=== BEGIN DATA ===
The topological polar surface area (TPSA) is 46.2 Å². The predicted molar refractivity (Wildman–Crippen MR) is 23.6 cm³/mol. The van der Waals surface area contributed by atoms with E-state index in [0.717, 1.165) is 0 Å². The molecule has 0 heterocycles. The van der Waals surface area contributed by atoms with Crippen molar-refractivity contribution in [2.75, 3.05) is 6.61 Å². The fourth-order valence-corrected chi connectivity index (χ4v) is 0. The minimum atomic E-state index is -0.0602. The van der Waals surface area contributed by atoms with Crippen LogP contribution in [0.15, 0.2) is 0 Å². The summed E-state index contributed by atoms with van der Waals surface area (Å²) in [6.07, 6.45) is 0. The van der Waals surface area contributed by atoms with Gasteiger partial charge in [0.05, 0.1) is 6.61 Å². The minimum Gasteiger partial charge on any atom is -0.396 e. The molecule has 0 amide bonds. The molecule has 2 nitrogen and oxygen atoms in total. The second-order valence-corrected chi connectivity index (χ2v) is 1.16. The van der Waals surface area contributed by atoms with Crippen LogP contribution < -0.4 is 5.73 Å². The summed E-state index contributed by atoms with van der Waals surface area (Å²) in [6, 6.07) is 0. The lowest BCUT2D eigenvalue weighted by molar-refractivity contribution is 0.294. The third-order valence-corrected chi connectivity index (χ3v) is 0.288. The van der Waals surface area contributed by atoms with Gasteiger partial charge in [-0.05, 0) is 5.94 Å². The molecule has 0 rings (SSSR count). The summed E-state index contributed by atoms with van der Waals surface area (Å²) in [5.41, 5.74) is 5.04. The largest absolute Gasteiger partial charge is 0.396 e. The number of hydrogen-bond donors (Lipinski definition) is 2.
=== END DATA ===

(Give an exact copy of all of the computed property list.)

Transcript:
The topological polar surface area (TPSA) is 46.2 Å². The predicted molar refractivity (Wildman–Crippen MR) is 23.6 cm³/mol. The van der Waals surface area contributed by atoms with E-state index in [0.717, 1.165) is 0 Å². The molecule has 0 heterocycles. The van der Waals surface area contributed by atoms with Crippen molar-refractivity contribution in [2.75, 3.05) is 6.61 Å². The fourth-order valence-corrected chi connectivity index (χ4v) is 0. The minimum atomic E-state index is -0.0602. The van der Waals surface area contributed by atoms with Crippen LogP contribution in [0.15, 0.2) is 0 Å². The summed E-state index contributed by atoms with van der Waals surface area (Å²) in [6.07, 6.45) is 0. The van der Waals surface area contributed by atoms with Gasteiger partial charge in [0.05, 0.1) is 6.61 Å². The minimum Gasteiger partial charge on any atom is -0.396 e. The molecule has 0 amide bonds. The molecule has 2 nitrogen and oxygen atoms in total. The second-order valence-corrected chi connectivity index (χ2v) is 1.16. The van der Waals surface area contributed by atoms with Crippen LogP contribution < -0.4 is 5.73 Å². The summed E-state index contributed by atoms with van der Waals surface area (Å²) in [6, 6.07) is 0. The lowest BCUT2D eigenvalue weighted by molar-refractivity contribution is 0.294. The third-order valence-corrected chi connectivity index (χ3v) is 0.288. The van der Waals surface area contributed by atoms with Gasteiger partial charge in [-0.05, 0) is 5.94 Å². The molecule has 0 rings (SSSR count). The summed E-state index contributed by atoms with van der Waals surface area (Å²) in [5.41, 5.74) is 5.04. The largest absolute Gasteiger partial charge is 0.396 e. The number of hydrogen-bond donors (Lipinski definition) is 2.